Factory reset cisco spa504g without admin passwordAdmin password locked Cisco phone spa504G.

How to factory reset Cisco spa504g without admin password? Well, read on.

Many of us, myself included have been looking all over for the procedure factory reset cisco SPA504G phone admin password locked.   Many suggested to attempt to sniff packages coming from the phone to carrier’s ftp, tftp, http or https server. Some may even be successful in spoofing DNS or IP and let the phone pull the file from our equipment resetting or changing password.

The spoofing may not work if configuration is requesting secure https connection, or if the phone is expecting an encrypted configuration file.

The other options include cisco default password  v01p4f@n

And forcing the phone to provision via web browser:



<?xml version=”1.0″ encoding=”ISO-8859-1″?><flat-profile>    <Admin_Passwd ua=”na”>newpass</Admin_Passwd></flat-profile>


I found the way that worked for me. Keep in mind; this method worked only on the phones that I had available: spa504G, firmware 7.5.2b and 7-6-2b admin password locked by a provider1 and requesting provisioning from https server. One cannot fake secure certificate easily.

Most of the phones ware not even getting an IP from my DHCP server, but I was able to overcome it by disabling VLAN in network configuration.

Edit 2; see below.

What you need is a DHCP server with option 66. I use ddwrt and point my 66 option to an external IP address of my tftp server.

Now we need to create some files on tftp server:

XMLDefault.cnf.xml or XMLDefault504G.cnf.xml to be phone model specific.




<member priority=”0″>








<member priority=”1″>










<loadInformation80000  model =”Cisco SPA 521S”></loadInformation80000>

<loadInformation80003  model =”Cisco SPA 502G”></loadInformation80003>

<loadInformation80004  model =”Cisco SPA 504G”></loadInformation80004>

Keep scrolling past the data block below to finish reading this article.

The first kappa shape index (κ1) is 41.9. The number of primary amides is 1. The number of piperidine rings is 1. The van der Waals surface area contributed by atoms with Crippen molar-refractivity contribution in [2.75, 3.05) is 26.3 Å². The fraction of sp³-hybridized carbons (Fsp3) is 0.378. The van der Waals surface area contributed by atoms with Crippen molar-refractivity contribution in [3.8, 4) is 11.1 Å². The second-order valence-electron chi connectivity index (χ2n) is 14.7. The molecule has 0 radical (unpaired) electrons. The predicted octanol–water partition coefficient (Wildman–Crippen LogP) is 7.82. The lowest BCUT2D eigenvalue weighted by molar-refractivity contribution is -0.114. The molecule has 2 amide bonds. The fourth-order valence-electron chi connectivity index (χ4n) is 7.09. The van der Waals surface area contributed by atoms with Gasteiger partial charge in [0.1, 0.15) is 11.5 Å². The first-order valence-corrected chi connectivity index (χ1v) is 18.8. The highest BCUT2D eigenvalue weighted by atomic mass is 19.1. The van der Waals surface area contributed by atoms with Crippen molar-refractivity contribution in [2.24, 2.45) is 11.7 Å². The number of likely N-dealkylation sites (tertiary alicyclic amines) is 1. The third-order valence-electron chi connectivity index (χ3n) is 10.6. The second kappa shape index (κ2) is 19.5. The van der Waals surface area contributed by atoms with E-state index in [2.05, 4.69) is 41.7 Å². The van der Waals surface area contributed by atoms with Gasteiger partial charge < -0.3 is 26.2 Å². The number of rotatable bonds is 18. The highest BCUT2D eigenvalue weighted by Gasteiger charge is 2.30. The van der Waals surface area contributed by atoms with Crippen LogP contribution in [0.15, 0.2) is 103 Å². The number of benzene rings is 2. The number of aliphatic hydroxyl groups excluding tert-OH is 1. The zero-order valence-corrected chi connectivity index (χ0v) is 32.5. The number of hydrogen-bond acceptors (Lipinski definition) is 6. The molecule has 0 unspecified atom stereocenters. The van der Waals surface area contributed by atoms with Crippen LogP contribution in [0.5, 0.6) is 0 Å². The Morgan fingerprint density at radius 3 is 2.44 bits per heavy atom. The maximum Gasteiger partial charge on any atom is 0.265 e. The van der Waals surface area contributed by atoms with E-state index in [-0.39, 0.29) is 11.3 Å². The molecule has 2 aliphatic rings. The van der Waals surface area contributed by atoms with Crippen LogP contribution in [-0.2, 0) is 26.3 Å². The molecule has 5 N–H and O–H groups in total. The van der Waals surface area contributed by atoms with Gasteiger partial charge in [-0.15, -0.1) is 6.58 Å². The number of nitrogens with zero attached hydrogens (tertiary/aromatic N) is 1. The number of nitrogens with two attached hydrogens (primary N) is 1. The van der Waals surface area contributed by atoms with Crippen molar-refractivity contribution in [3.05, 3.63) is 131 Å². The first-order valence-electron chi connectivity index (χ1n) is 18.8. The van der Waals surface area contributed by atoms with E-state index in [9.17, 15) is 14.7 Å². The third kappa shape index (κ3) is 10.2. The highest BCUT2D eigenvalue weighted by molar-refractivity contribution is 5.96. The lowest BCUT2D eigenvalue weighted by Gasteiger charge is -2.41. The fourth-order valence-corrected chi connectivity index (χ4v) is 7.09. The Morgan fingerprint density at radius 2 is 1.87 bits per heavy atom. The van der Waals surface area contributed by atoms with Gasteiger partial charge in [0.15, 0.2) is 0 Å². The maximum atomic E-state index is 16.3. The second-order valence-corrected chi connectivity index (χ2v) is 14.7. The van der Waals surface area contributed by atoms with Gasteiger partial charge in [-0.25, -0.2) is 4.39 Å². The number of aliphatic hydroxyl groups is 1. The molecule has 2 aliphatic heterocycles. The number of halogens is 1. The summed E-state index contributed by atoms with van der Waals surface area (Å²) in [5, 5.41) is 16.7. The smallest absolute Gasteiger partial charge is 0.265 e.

<loadInformation80005  model =”Cisco SPA 525G”></loadInformation80005>

<loadInformation80009  model =”Cisco SPA 525G2″></loadInformation80009>

<loadInformation80011  model =”Cisco SPA 303G”></loadInformation80011>










Some of this file is unnecessary; I just did not want to mess with it and used an example file; converting the phones from SIP to SPCP. URLs are irrelevant.

After reboot the phone asks tftp server for a file name: SPA504G-cfg.xml

<?xml version=”1.0″ encoding=”ISO-8859-1″?>


<Admin_Passwd ua=”na”>123</Admin_Passwd>



<?xml version=”1.0″ encoding=”ISO-8859-1″?>




Once the phone downloads the SPA504G-cfg.xml file the admin password will be changed to 123 or it will remove the need for password.

From there you can go to menu of the phone, factory reset, and enter your new password if asked.

Delete or rename XMLDefault.cnf.xml on tftp server or you will see your phone reboot every minute.

And create one more file on tftp server spa504G.cfg




<Profile_Rule group=”Provisioning/Configuration_Profile”>tftp://your.server/SIP$MA.xml</Profile_Rule>

<Upgrade_Rule group=”Provisioning/Firmware_Upgrade”>($SWVER lt 7.5.2b) ? tftp:// your.server /30x-50x/spa50x-30x-7-5-2b.bin | tftp:// your.server /30x-50x/spa50x-30x-7-6-2b.bin </Upgrade_Rule>


to upgrade phone firmware.

There is an issue with upgrading from 7.4.3a, to overcome it just remove the condition to look like this:

<Upgrade_Rule group=”Provisioning/Firmware_Upgrade”>tftp:// your.server /30x-50x/spa50x-30x-7-5-2b.bin</Upgrade_Rule>

This procedure was successfully tested on spa303 firmware version 7.5.3 and 7.6.2b.

If for any reason one would wish to lock the factory reset from user edit your configuration xml file, set these 2 values to Yes: